Little is known about how shifting small mammal populations in response to climate change will affect the bird species that they predate. This project is relying on historical sampling and 2014 field surveys and trapping to examine how red squirrel populations have shifted in the mountains of Vermont and New Hampshire and how birds may be affected by these shifts.
The results of this work allow agencies to target efforts towards at-risk target species and habitats. Red squirrels do not appear to be shifting in elevation, which is confirmed by NE CSC Fellow Tim Duclos's Masters work showing that they track habitat and not climate.
- Morelli et al. Response of American Red Squirrels (Tamiasciurus hudsonicus) to Climate Change in the Northeast. Northeast Natural History Conference, April 20, 2015.
- Ralston et al. Climate Change and Vulnerable Spruce-Fir Bird Species in the Northeast. Northeast Natural History Conference, April 20, 2015.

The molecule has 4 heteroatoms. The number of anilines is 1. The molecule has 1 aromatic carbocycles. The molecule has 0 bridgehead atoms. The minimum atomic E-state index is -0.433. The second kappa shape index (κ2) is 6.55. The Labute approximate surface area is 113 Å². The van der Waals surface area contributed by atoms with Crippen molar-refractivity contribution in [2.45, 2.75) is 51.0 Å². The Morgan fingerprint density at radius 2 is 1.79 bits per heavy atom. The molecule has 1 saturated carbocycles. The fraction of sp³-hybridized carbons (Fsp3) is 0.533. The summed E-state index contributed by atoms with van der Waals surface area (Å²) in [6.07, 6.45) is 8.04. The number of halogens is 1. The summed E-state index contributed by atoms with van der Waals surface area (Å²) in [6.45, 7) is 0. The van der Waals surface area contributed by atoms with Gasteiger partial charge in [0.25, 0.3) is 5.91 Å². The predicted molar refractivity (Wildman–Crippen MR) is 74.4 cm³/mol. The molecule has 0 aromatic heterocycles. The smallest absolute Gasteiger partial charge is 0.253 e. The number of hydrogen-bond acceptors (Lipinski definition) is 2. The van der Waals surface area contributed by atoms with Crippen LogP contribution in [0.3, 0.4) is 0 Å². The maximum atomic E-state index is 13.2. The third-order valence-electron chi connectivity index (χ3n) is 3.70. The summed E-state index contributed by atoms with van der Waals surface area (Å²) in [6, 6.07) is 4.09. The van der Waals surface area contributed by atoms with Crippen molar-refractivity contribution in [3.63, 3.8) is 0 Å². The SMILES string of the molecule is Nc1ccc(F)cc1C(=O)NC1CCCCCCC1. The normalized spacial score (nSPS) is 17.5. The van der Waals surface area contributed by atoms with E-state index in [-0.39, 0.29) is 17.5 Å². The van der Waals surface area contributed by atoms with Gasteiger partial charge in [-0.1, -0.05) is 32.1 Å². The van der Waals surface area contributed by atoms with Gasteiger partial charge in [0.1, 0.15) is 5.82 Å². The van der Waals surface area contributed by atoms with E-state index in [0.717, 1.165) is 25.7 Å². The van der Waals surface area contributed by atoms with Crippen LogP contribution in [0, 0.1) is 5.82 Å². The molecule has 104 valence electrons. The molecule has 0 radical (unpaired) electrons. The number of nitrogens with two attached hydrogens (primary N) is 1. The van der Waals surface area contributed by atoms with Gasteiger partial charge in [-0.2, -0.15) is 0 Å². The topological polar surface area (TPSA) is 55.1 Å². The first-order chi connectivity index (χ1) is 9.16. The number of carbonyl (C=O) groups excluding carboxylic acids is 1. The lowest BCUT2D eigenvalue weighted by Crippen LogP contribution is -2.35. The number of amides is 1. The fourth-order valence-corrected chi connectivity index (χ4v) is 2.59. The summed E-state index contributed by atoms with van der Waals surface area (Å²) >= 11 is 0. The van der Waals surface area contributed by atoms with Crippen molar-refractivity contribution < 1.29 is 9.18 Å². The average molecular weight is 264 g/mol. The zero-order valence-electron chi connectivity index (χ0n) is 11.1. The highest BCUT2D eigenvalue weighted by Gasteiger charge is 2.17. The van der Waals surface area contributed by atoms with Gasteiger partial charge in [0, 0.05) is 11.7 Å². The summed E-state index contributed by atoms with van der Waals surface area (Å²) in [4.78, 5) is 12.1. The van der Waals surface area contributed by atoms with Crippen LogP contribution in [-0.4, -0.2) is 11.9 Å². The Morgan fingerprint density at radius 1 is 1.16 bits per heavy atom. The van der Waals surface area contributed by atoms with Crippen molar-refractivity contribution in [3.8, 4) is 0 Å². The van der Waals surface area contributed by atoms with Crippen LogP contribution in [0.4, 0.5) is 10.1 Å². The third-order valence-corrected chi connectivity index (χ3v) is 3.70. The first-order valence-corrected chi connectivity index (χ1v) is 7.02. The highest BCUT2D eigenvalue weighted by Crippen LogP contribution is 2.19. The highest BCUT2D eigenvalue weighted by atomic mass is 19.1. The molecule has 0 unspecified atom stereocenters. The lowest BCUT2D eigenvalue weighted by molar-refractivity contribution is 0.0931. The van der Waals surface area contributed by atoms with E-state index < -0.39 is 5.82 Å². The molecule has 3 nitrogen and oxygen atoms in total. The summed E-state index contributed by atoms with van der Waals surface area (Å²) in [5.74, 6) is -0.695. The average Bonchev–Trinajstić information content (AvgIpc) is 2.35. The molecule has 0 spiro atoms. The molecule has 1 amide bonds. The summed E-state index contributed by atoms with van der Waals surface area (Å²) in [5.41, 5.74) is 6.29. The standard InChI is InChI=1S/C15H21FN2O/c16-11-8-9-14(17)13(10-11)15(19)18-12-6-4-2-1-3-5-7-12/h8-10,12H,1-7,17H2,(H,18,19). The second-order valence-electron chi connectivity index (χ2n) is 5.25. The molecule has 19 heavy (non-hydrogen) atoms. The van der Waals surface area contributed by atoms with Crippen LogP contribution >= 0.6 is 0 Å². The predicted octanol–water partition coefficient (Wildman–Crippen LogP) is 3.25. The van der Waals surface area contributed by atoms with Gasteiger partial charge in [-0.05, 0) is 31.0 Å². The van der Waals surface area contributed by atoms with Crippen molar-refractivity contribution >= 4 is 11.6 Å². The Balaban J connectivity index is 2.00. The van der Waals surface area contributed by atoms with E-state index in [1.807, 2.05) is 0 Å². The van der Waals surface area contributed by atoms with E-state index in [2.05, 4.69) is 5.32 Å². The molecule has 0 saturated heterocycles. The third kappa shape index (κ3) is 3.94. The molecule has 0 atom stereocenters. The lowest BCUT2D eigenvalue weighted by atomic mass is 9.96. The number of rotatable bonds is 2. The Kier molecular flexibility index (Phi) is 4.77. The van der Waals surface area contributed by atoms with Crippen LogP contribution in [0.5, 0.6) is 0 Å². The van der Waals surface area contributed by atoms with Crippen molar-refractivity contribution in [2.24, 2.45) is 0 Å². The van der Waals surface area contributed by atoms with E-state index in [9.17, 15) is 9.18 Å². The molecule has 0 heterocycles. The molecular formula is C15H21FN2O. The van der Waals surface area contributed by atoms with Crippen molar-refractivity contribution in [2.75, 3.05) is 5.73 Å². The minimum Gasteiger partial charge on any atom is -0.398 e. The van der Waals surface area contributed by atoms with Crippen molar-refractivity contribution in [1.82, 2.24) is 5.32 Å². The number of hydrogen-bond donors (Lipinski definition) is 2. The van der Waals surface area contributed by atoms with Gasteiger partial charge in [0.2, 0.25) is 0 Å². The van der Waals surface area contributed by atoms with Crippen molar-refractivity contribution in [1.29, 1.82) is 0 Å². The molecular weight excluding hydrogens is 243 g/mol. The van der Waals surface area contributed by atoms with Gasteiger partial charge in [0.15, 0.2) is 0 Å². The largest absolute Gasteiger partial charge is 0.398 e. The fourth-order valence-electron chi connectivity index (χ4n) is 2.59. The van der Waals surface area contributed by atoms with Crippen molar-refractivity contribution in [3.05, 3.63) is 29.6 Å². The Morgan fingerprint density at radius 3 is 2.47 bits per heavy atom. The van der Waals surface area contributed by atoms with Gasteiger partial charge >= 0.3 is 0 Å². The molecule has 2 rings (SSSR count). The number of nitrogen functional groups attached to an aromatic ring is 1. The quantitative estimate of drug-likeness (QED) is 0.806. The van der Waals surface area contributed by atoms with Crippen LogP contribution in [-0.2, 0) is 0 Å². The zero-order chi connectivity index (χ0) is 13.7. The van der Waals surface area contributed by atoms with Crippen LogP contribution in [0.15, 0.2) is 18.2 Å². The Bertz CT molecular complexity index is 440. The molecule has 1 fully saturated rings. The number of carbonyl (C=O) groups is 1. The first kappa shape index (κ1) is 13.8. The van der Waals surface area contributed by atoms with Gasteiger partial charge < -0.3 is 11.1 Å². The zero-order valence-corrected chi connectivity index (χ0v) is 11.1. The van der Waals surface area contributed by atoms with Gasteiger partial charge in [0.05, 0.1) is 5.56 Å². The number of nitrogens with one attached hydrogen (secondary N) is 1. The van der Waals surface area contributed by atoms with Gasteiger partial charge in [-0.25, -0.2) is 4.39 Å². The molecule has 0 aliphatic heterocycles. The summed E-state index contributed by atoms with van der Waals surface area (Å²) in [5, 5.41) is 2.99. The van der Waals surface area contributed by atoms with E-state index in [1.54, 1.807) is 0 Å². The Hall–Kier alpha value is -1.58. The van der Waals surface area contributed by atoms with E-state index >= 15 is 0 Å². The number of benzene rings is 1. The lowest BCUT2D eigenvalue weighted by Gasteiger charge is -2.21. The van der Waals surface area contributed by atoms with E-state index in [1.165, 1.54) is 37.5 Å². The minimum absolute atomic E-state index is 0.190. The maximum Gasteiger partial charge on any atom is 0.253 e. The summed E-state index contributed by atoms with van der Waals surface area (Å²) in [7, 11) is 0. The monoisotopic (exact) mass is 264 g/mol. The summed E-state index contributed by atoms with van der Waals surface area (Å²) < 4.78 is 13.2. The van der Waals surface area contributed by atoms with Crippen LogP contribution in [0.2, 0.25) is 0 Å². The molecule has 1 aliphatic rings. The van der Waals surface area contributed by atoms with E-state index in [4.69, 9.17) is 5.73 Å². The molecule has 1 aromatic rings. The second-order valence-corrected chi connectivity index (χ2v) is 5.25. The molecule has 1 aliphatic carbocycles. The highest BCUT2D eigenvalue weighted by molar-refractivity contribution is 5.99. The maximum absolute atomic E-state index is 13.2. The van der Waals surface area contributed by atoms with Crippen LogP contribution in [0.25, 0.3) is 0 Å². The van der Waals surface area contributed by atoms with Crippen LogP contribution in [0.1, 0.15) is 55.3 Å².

- Morelli, Toni Lyn. NE NHC 2015 meeting at US Fish & Wildlife Service Region 3 Headquarters in November 2015
- Morelli, Toni Lyn. The effects of climate change on wildlife - U.C. Davis, CA, February 2016.
- A community perspective on the effects of climate change on species distributions in the boreal forest of the northeastern United States, AGU 2016
- Toni Lyn Morelli, William V. DeLuca, Timothy R. Duclos, Steve Faccio, Daniel Lambert, Joel Ralston, Judith Scarl, Keith H. Nislow, and Mary J. Ratnaswamy. 2017. Response of Red Squirrels (Tamiasciurus hudsonicus) to Climate Change in the Northeast Poster presented at ESA
- NE CSC webinar April 5, 2017 "Using decision tools to assess vulnerability and inform management of wildlife in the Northeast"